Like

  22. draliman says:

    Great story, brilliant ending.

    Like

  23. Lynn Love says:

    Personally, I think the sister in law deserved it – pretty tactless comment, and oh, how we’ve all met women like her! A great story, showing guilt and loss and sorrow in so few lines. Wonderfully done, Sandra

    Like

  24. Heartrending, Sandra. Poor woman. If the ultrasound is tattered, she’s been living with that guilt a long time. No wonder she’s bitter. She needs professional help. Well written as always. I hope you get settled soon. 🙂 — Suzanne

    Like

    • Sandra says:

      Suzanne, I’ve read your story but for some reason this week your site is asking me to fill in a lot of details before I comment, and then when I’ve done that, it doesn’t accept the comment. GRRR! I’ve tried twice, so I’ll just say “I liked your story” via this route. Have a nice weekend. 🙂

      Like

  25. Wow , I felt I was there watching and listening to it as it happened – a male in a female world that I will never really .understand.
    Visit Keith’s Ramblings

    Like

  26. Quite a story as usual, with a surprising ending. “Try guilt” is of course appropriate for most of us in many ways, and we all have our ways of covering it, just like in the story..

    Like

  27. Great story as usual. There is guilt we all feel and we all hide it in different ways. This one was surprising.

    Like

  28. Dale says:

    Glad this was a “quickie”… sheesh. Your stories just spill out of you, don’t they? Superbly done and Miss. Sans-Brains deserves the comment received. People should mind their own damned business!

    Like

  29. ansumani says:

    She had built layers of defense against the family and the world maybe to hide her guilt but I’m guessing it’s also to hide her pain. Well crafted Sandra!

    Like

  30. rgayer55 says:

    I could really relate to this week’s story, especially the “bit like brains” remark. I’ve never had a lot of money either, so I don’t really miss it. Great story, Sandra.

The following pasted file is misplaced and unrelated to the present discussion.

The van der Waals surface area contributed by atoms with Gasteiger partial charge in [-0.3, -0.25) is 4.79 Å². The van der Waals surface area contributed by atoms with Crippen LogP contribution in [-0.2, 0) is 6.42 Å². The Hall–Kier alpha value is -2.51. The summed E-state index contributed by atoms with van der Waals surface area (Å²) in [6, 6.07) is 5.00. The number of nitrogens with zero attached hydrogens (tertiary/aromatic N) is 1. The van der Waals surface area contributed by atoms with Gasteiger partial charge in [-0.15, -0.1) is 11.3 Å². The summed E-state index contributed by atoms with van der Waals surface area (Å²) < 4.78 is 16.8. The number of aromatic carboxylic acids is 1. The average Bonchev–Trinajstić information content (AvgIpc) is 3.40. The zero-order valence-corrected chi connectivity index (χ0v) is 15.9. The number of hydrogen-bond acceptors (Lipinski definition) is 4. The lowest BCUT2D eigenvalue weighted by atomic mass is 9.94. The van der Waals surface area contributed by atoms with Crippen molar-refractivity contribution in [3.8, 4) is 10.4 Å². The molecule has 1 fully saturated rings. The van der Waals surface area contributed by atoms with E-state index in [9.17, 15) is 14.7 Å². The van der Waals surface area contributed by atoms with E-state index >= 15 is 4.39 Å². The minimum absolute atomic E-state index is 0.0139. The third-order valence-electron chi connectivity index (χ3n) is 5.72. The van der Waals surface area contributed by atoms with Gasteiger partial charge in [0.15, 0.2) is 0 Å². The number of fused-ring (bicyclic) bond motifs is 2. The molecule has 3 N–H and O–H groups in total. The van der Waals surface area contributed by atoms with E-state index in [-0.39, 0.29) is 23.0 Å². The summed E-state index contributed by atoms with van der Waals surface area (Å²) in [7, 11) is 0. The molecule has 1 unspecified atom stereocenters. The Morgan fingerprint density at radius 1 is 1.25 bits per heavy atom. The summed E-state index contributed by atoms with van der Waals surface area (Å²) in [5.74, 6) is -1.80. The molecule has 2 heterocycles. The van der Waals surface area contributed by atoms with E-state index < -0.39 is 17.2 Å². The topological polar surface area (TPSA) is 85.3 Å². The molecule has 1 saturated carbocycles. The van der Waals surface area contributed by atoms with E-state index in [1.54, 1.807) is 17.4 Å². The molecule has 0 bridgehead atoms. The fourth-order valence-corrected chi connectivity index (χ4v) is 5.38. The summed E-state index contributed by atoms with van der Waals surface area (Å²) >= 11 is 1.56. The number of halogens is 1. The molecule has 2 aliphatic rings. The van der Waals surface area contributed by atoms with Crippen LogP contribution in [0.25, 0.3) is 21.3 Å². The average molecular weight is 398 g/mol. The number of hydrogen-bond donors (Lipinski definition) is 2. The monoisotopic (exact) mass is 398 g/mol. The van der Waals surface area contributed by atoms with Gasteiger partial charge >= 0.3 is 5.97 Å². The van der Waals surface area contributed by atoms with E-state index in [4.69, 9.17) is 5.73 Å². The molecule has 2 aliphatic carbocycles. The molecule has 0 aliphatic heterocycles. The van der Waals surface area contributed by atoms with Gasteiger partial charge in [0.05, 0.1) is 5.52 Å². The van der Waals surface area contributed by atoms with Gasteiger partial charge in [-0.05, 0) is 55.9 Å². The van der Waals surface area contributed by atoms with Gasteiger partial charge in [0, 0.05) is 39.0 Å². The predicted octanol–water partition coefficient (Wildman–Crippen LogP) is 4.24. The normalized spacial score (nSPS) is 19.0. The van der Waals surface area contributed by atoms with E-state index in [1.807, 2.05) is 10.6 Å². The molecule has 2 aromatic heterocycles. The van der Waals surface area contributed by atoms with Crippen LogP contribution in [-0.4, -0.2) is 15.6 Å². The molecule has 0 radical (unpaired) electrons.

Like

  31. Dahlia says:

    Very crisp and quite brilliant – loved it!

    Like

  32. erinleary says:

    Oh, so very sad! I feel for her, even after all these years…

    Like

  33. Nan Mykel says:

    Hoo on me. I got who’s feeling guilty nixed up…I guess. Nice exchange.

    Like

  34. Amy Reese says:

    Great story, Sandra. That is such a loaded question and sometimes a painful one to be asked. You never know what someone’s story could be, really, deep down. Well done, as always. Good luck with that move! I have to move soon, too, and I’m absolutely dreading it.

    Like

  35. plaridel says:

    perfect setting to a perfect ending as far as the story-telling goes. well done.

    Like

  36. I took this as no one knowing her secret. An abortion, perhaps, and maybe that had made her a tad bitter. Sometimes we lash out to make others hurt as much as we do.

    Like

  37. As others have already said, this is very well crafted and with a huge emotional hit in the last line. Very well done Sandra

    Like

  38. It may be a quickie but it was certainly also good. People with children have little regard to the sensitivies of someone without. I felt this rang true whether she felt guilt or not.

    Like

  39. I am always amazed at the emotional depths you achieve in only 100 words, Sandra. Wonderful story, as always. Poor woman.

    Like

  40. Margaret says:

    Oh, she’s covering up. How sad. Little kernels of guilt? resentment? jealousy? festering away and turning her into a sharp and bitter person, I suspect. Powerfully conveyed, especially in the ending. All the best with your busy life, Sandra. We’ve had a few moves in recent years, and one more to come this year, so I can sympathise.

    Like

  41. Iamrcc says:

    You visit my corner of the world quite often and I thank you. I read this and I am reminded that we never really know the experiences of another. That face we see and voice we hear may be hiding so much that longs to come out, but dares not.

    Like